In Memoriam: Robert B. Parker
Robert B. Parker, who evoked the streets of Boston in over 60 bristling, crisply witty crime novels, died on January 18 at his home in Cambridge, Mass. He was 77. According to his agent, Parker suffered a heart attack and died at his desk, perhaps not surprising for a man who wrote religiously every day (and sometimes published three books a year). I read his Jesse Stone novels, I read his Sunny Randall novels, but, like many of Parker’s readers, what I loved best were his Spenser novels, featuring the blunt, wisecracking Boston private investigator with a heart of gold. (“The question of spelling Spenser’s name has arisen,” he once wrote on his blog. “I may be the only one who has never misspelled it. Spenser with an S, like the English poet…”) Parker, a onetime English professor, was clearly influenced by such writers as Raymond Chandler and Dashiell Hammett , but his main characters were starkly different from theirs. Spenser was social. He was a gourmet cook (his dishes feature prominently in each of his books – so much so that Parker had apparently once considered writing a cookbook), and he had complicated, loving relationships with women. “He’s not unhappy and he’s not isolated,” Parker said once. “He doesn’t say, Get me off this frozen star, as Marlowe does in one of the books. The loneliness is the price Marlowe pays for his integrity. Spenser is able to maintain it in context, unlike Marlowe, who has to remain separate in order to remain pure.”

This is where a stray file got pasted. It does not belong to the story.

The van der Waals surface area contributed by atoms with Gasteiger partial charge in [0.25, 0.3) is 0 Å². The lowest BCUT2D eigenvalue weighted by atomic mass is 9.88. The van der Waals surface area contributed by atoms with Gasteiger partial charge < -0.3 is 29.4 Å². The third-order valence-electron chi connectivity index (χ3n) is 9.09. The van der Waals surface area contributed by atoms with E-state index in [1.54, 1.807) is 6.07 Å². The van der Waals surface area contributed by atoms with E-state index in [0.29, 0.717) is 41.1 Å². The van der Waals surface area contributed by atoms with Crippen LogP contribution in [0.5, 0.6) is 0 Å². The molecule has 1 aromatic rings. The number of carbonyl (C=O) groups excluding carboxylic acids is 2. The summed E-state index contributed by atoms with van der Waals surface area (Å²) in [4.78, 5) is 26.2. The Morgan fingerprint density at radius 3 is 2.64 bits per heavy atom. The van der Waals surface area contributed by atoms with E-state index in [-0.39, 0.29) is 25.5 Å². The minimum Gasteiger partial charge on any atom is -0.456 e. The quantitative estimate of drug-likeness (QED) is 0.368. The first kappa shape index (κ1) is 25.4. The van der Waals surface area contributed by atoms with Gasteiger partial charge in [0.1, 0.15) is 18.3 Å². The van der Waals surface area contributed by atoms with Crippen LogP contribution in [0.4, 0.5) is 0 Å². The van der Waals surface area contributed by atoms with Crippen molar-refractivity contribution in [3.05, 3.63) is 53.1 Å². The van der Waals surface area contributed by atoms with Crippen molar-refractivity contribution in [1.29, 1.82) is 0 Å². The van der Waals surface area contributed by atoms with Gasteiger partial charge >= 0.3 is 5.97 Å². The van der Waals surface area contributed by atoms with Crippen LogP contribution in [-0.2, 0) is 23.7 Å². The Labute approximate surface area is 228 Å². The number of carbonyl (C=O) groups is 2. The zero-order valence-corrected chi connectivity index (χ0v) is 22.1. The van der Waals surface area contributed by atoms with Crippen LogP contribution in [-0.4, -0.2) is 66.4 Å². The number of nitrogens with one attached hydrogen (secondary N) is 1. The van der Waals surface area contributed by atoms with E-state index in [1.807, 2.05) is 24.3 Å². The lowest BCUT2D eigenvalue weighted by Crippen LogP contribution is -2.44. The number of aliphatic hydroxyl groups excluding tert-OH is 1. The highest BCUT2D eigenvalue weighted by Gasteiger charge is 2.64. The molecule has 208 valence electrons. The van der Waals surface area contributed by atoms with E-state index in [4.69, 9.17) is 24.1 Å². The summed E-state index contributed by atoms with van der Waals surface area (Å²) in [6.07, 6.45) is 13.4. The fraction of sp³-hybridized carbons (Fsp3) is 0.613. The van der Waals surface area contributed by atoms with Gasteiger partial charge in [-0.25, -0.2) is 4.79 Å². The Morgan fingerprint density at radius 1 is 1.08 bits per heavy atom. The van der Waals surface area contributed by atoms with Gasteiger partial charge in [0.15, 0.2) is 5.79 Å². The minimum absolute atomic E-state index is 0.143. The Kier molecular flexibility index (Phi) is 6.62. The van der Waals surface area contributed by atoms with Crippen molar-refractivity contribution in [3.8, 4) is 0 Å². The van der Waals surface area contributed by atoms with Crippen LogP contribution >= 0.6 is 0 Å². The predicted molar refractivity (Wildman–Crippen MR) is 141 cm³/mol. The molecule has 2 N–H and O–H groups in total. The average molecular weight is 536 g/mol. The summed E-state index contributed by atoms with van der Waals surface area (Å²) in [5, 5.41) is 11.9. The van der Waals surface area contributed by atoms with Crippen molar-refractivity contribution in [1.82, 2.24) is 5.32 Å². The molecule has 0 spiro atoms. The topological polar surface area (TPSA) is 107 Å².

I’m still reeling from news of Parker’s death and trying to come up with my list of his favorites. How about any of you? Which Parker books do you love most?